Bill WW1 year ago
Nice idea, Phil.

Just a few days ago I wanted to try bounce flash for photographing a project. I had aluminum foil handy, tried it with miserable results, including lght spill. I will try your method. I keep a small roll of aluminum flashing in the shop, may try that, will be better than foil!
About your license plate material, do your flash photos now show the caption "Famous Potatoes"?
Phil B (author)  Bill WW1 year ago
Bill,

Thank you for the comment. A big part if what works for me with my license plate bounce flash reflector is white walls and ceiling in a relatively small room area. I have been using bounce flash almost exclusively for my last ten or so Instructables. What were the walls and ceiling like where you made your exposures?

The aluminum is available. It probably contributes to a slightly cool color temperature. I remember reading about someone using gold tone cloth inside an umbrella reflector in order to achieve a warmer color temperature. White card stock should make a good reflector, too. The aluminum is also easy to work and to form. But, something else could always be taped over the reflecting surface.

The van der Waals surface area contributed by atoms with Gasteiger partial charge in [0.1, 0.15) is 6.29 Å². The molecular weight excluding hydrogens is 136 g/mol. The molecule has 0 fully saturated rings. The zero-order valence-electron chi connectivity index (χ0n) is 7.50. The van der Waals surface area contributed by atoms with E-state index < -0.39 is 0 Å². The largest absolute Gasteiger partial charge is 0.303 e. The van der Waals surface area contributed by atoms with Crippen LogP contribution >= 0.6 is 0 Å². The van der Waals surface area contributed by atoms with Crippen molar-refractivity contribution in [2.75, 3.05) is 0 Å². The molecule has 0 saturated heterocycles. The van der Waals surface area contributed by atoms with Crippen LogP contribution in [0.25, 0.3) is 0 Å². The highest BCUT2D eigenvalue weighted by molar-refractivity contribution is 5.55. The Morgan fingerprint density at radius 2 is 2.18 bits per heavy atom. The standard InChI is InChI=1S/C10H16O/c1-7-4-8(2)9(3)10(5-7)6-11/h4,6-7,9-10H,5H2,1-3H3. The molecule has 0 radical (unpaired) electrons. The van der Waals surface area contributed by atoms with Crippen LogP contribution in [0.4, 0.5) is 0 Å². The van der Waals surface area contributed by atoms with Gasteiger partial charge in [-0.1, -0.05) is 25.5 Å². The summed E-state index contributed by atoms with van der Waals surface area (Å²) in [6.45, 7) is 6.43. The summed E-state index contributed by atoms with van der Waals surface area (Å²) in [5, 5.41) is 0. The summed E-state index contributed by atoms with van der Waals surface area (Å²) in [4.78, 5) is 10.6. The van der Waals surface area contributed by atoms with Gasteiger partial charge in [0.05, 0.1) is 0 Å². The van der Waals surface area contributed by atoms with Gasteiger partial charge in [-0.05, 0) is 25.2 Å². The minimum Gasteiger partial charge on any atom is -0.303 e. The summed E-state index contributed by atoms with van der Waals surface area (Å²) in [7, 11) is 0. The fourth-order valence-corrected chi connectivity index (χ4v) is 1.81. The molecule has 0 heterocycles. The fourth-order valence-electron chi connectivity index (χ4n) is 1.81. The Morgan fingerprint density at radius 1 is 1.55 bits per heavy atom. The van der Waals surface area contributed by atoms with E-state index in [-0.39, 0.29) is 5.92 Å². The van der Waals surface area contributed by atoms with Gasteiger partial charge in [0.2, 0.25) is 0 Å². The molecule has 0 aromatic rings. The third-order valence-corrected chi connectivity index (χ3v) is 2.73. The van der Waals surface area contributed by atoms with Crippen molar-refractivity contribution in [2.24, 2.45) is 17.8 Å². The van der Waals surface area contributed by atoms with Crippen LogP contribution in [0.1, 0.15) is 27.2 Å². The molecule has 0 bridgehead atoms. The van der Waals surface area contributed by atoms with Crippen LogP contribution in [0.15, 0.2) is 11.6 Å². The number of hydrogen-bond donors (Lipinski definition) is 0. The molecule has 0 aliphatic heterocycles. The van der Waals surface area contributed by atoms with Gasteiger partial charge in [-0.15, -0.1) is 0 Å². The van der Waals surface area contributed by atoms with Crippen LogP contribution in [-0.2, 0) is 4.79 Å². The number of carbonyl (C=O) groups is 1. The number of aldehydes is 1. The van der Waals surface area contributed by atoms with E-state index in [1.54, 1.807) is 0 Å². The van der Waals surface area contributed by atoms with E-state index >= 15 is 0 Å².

Light spilling over the top is always a problem, unless the actual reflector rises quite high above the flash tube. I sacrifice the upper part of the frame and crop out light spill.

I wondered if anyone would identify my old Idaho license plate. Good job!
KD0SHI1 year ago
I've played around w/ the flash on a camera and discharged the flash cap in my hand many times. Just thought of that now.
Phil B (author)  KD0SHI1 year ago
That could not have been fun.
rimar20001 year ago
Thanks for the idea, Phil.

My cam does not allow flash in macro mode, but sometimes I need to take near photos (1m or so) and the flash is too strong, even in Soft mode.
Phil B (author)  rimar20001 year ago
Bounce flash will help you. I am surprised your camera locks the flash out on the macro setting. I have not seek that on the very few cameras I have used. Given what you describe, you can crop your photo to make it appear the camera was closer. Of course, sharpness and image quality begin to suffer some damage.

I like bounce flash in a small room because those two things make the light come from different directions and the photos do not look as if they were lit by one light right on the camera. Softening the flash may help a little, but the photos are still obviously taken with one light mounted near the lens.